26th June 2017. By Edward Stratmann.
Prior to the 2016/2017 season, Inter Milan were full of optimism for what loomed as a successful campaign ahead.

Having spent over €150 million acquiring some genuinely exceptional players in the summer, including Antonio Candreva, Joao Mario, Miranda, Ever Banega, Marcelo Brozovic and Gabriel Barbosa, expectations were indeed predictably high. But the Nerazzurri unfortunately fell well short, enduring a largely forgettable season that was littered with disappointment.

The writing was on the wall early as the club sacked manager Roberto Mancini two weeks before the season began and entrusted former Ajax manager, Frank de Boer, with the arduous task of recovering the situation. Even though the Dutchman masterminded a dogged win over Juventus, he was sacked just 85 days into his tenure. He just couldn't get the team moving in the same direction and the lows definitely outweighed the highs. Losing seven of his 14 matches in charge, including a disastrous loss to Hapoel Beer Sheva in the Europa League, the club felt obliged to act in the hope of turning the season around.

Then came in Stefano Pioli, and things improved drastically, with him uniting the squad and able to get them back to winning ways, while notably making them a very tough side to defeat. A brilliant run from October to March saw Inter win 14 matches and got the fans dreaming of European qualification. New €27 million January signing from Atalanta, Roberto Gagliardini, impressed upon his arrival, as the likes Mauro Icardi, Candreva, Mario and Ivan Perisic were all playing promisingly too.

In running with the early stages of the crusade, however, the wheels eventually fell off for Pioli too, as he was also sacked. After overseeing a frustrating run of results, where the club only picked up two points in eight matches and lost five of Pioli's last six matches, the club yet again showed their willingness to act swiftly. Stefano Vecchi took over as caretaker until end the season, steering the club to an uninspiring seventh place finish in Serie A.

Determined to put in a much improved effort in 2017/18, the Chinese owned outfit has smartly appointed Luciano Spalletti, who'd just enjoyed a brilliant term with Roma by steering them to an impressive second place league finish. Morever, Spalletti's achievement of leading the Giallorossi to their highest points total in history, and the fact he leaves the club with the most points per game ratio of any Roma manager, means he arrives knowing what it takes to get near the Serie A summit.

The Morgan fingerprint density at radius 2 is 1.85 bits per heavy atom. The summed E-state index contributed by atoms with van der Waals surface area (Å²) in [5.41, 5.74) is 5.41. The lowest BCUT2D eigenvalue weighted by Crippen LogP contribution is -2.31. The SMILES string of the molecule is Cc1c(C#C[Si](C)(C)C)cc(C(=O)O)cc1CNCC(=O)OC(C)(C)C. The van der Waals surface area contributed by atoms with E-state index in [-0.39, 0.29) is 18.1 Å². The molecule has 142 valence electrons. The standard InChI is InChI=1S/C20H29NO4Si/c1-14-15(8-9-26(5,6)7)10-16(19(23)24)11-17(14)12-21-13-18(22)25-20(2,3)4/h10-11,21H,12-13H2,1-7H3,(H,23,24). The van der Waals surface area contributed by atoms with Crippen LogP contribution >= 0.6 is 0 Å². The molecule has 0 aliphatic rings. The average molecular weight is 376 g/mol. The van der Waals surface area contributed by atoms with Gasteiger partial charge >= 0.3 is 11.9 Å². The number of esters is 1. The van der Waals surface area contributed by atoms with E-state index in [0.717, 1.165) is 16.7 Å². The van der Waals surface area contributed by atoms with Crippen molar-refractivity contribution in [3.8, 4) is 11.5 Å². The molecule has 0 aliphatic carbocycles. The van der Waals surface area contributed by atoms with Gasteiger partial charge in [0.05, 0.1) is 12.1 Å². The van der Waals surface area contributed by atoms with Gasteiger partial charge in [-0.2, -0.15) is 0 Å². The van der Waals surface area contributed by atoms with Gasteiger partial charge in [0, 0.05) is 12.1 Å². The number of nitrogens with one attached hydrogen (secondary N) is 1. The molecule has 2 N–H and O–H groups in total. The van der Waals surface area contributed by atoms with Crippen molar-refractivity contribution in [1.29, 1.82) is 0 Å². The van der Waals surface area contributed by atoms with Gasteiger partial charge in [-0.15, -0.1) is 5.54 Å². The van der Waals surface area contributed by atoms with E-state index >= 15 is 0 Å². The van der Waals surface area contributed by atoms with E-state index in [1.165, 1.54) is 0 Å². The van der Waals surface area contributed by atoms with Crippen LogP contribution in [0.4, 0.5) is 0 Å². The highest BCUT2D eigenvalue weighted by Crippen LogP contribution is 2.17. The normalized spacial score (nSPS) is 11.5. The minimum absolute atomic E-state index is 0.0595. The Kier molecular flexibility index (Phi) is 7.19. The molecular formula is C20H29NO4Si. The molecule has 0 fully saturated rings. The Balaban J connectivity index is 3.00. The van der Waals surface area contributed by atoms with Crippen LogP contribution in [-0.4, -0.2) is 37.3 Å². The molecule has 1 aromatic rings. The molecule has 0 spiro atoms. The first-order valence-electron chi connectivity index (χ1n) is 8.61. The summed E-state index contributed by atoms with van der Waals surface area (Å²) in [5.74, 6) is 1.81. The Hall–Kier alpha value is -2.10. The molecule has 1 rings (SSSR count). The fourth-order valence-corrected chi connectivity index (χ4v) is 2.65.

A familiar friend of Spalletti's from Roma in the form of Walter Sabatini has also been brought in by the Suning group, who own Chinese Super League team Jiangsu Suning and Inter, as the technical dircector of both clubs to help oversee business and transfer dealings.

Reports so far are suggesting Inter are interested in signing some quality players such as Borja Valero, Nikola Kalinic, Wojciech Szczesny, Milan Skriniar, Joao Cancelo and Lucas Moura, who'd undoubtedly inject plenty of class and give Spalletti vital squad depth. Nerrazurri sporting director, Piero Ausilio, has also flown to Spain to enquire about the availability of Barcelona duo Andres Iniesta and Aleix Vidal.

Whatever the case, Spalletti will be hoping as many signings as possible can be completed before the season kicks off so he can assess what he has at his disposal and set his team up accordingly. It'll definitely be fascinating to observe how the tactically sophisticated Spalletti will deploy his men, for at Roma the flexible coach used many different formations including 3-4-2-1, 3-4-3, 3-5-2, 4-3-3 and 4-2-3-1.

Although the Italian faces a colossal challenge to turnaround the fortunes of one of European football's traditional powerhouses, hiring the experienced Spalletti is a terrific, bold statement of intent from Inter's ambitious owners.

"I have feelings and will try with all my strength to transfer my working method and my convictions to the team. That's to Inter as a team, not as individuals," asserted Spalletti.

"Because these players have a lot of quality, but then everyone thinks they've done their bit and that doesn't work as a collective. Anyone who works with me must feel totally convinced. Those who play here must feel they are Inter, not just a player who is at Inter. Otherwise there's no point talking about a sense of belonging."

After a woeful 2016/2017 term, installing Spalletti, who's adamant on moulding his team into a cohesive, determined and defiant collective unit, there's every chance Inter will be able to get back on the right track again to restore some confidence and success to the recently fallen giant of Italian football.

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